Sexy Second-Level Domains for Your Substack with Handshake

Port Your Blog Quickly to the DWeb

Anthony Mandelli
Published in
3 min readMar 24, 2021


The popular newsletter platform Substack is being used by thousands of creators to achieve greater levels of financial freedom. But as more value accrues within the audience you’re building, your domain — the digital identity that acts as a gateway to your content — becomes more vulnerable.

One way to protect your newsletter and secure your domain to a name that persists across the DWeb is to set up a second-level domain with the decentralized naming protocol Handshake.

Read more: The Case for Handshake

For example, the Handshake newsletter The Shake can be accessed through news.theshake/, where news is a second-level domain under theshake/, a Handshake top-level domain (with a handshake compatible resolver such as, hsd, hnsd, NextDNS, and more).

Setting up a custom Handshake SLD for your Substack

  1. Getting your Handshake name
  2. Setting up your redirect

Getting your Handshake name

This example will use Namebase to acquire a name and take advantage of their redirect feature. Once you’ve set up and funded your account, use the domain search page to find a name for your newsletter.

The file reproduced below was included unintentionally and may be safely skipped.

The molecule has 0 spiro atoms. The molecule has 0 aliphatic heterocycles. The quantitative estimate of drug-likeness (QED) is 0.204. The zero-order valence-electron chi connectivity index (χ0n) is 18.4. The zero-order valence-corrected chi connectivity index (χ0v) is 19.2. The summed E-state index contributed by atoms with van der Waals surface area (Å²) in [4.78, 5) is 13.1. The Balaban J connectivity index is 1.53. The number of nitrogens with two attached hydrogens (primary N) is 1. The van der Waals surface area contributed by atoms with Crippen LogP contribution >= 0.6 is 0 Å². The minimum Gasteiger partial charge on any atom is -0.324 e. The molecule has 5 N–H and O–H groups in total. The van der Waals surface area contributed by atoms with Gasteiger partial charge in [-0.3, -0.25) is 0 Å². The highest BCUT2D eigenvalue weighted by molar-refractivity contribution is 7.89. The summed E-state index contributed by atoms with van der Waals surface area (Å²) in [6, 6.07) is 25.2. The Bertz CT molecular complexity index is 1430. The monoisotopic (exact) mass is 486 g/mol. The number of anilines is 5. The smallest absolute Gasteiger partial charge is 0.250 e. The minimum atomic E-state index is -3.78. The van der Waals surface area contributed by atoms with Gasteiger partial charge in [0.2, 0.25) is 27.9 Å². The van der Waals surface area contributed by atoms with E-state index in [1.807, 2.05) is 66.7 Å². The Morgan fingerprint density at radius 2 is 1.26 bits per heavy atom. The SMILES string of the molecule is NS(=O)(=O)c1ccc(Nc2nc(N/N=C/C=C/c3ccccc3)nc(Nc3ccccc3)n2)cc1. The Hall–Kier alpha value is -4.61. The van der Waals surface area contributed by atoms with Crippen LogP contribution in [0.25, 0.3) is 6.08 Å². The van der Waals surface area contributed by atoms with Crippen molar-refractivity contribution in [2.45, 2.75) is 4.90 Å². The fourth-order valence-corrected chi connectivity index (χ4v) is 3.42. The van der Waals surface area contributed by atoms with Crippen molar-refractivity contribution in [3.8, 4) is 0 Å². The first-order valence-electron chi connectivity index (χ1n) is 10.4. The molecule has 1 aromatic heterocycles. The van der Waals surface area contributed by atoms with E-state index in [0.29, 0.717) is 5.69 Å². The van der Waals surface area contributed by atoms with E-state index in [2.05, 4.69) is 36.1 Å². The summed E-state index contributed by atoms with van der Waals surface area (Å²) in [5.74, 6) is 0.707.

You can use Namebase to win Handshake names in auctions or buy them directly from other users. There are more names available for auction than for immediate purchase, so you might be more likely to find the perfect domain (like we did with theshake/). You’ll pay a premium to buy a name directly, but you’ll have access to it immediately whereas auctions can take around two weeks to resolve.

Use the method of your choice to get a name, then once it’s yours head to your domain manager.

Read more: Getting Handshake names on Namebase

Setting up your redirect

From the Domain Manager, select Set up redirects.

From the list of names, select the add button to the right of your domain to create a new SLD for your redirect.

Fill in the second-level domain you want and your Substack URL.

Once you’re happy with your new SLD, click on the Save changes button at the top-right of the screen to activate your redirect.

You can confirm your redirect is properly configured by visiting the name from the Domain manager.

Your domain should now have:

  • An NS record under Blockchain DNS Records.
  • TXT and A records under Namebase nameserver DNS records

Visit your new SLD

See your custom Handshake domain in action by visiting

Learn more about what’s to come for the DWeb.

More Handshake Educational References:



Anthony Mandelli

Technology story teller | Amateur Django dev | Blockchain, cryptocurrencies, and books.